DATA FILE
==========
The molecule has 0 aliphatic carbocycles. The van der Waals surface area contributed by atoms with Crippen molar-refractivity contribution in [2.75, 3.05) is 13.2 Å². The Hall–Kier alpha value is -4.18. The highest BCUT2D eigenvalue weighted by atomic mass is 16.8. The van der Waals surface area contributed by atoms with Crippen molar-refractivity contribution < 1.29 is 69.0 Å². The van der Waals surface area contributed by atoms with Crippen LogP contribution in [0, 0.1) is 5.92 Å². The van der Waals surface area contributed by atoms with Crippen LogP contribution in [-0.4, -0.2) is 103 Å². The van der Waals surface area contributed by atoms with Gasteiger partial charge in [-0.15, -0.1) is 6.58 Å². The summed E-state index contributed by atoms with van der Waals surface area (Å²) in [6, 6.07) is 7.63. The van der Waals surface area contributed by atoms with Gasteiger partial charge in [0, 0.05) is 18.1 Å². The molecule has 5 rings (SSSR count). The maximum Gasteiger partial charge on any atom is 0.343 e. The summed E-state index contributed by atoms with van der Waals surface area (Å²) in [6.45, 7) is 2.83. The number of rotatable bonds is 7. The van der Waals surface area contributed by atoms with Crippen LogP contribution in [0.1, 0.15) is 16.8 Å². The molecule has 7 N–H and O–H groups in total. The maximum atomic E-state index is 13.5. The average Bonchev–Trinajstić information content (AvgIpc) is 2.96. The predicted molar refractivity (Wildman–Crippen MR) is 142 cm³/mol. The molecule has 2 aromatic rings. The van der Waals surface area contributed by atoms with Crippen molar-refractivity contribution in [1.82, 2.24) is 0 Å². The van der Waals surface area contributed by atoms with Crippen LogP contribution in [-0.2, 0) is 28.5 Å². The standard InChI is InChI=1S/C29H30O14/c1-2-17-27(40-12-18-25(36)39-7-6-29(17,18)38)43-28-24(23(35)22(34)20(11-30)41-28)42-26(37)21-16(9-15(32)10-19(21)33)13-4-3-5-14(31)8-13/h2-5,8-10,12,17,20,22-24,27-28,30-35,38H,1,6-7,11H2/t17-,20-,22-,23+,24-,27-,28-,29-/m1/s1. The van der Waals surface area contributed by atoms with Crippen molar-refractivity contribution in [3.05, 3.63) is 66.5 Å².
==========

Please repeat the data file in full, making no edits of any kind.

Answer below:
The molecule has 0 aliphatic carbocycles. The van der Waals surface area contributed by atoms with Crippen molar-refractivity contribution in [2.75, 3.05) is 13.2 Å². The Hall–Kier alpha value is -4.18. The highest BCUT2D eigenvalue weighted by atomic mass is 16.8. The van der Waals surface area contributed by atoms with Crippen molar-refractivity contribution < 1.29 is 69.0 Å². The van der Waals surface area contributed by atoms with Crippen LogP contribution in [0, 0.1) is 5.92 Å². The van der Waals surface area contributed by atoms with Crippen LogP contribution in [-0.4, -0.2) is 103 Å². The van der Waals surface area contributed by atoms with Gasteiger partial charge in [-0.15, -0.1) is 6.58 Å². The summed E-state index contributed by atoms with van der Waals surface area (Å²) in [6, 6.07) is 7.63. The van der Waals surface area contributed by atoms with Gasteiger partial charge in [0, 0.05) is 18.1 Å². The molecule has 5 rings (SSSR count). The maximum Gasteiger partial charge on any atom is 0.343 e. The summed E-state index contributed by atoms with van der Waals surface area (Å²) in [6.45, 7) is 2.83. The number of rotatable bonds is 7. The van der Waals surface area contributed by atoms with Crippen LogP contribution in [0.1, 0.15) is 16.8 Å². The molecule has 7 N–H and O–H groups in total. The maximum atomic E-state index is 13.5. The average Bonchev–Trinajstić information content (AvgIpc) is 2.96. The predicted molar refractivity (Wildman–Crippen MR) is 142 cm³/mol. The molecule has 2 aromatic rings. The van der Waals surface area contributed by atoms with Crippen molar-refractivity contribution in [1.82, 2.24) is 0 Å². The van der Waals surface area contributed by atoms with Crippen LogP contribution in [-0.2, 0) is 28.5 Å². The standard InChI is InChI=1S/C29H30O14/c1-2-17-27(40-12-18-25(36)39-7-6-29(17,18)38)43-28-24(23(35)22(34)20(11-30)41-28)42-26(37)21-16(9-15(32)10-19(21)33)13-4-3-5-14(31)8-13/h2-5,8-10,12,17,20,22-24,27-28,30-35,38H,1,6-7,11H2/t17-,20-,22-,23+,24-,27-,28-,29-/m1/s1. The van der Waals surface area contributed by atoms with Crippen molar-refractivity contribution in [3.05, 3.63) is 66.5 Å².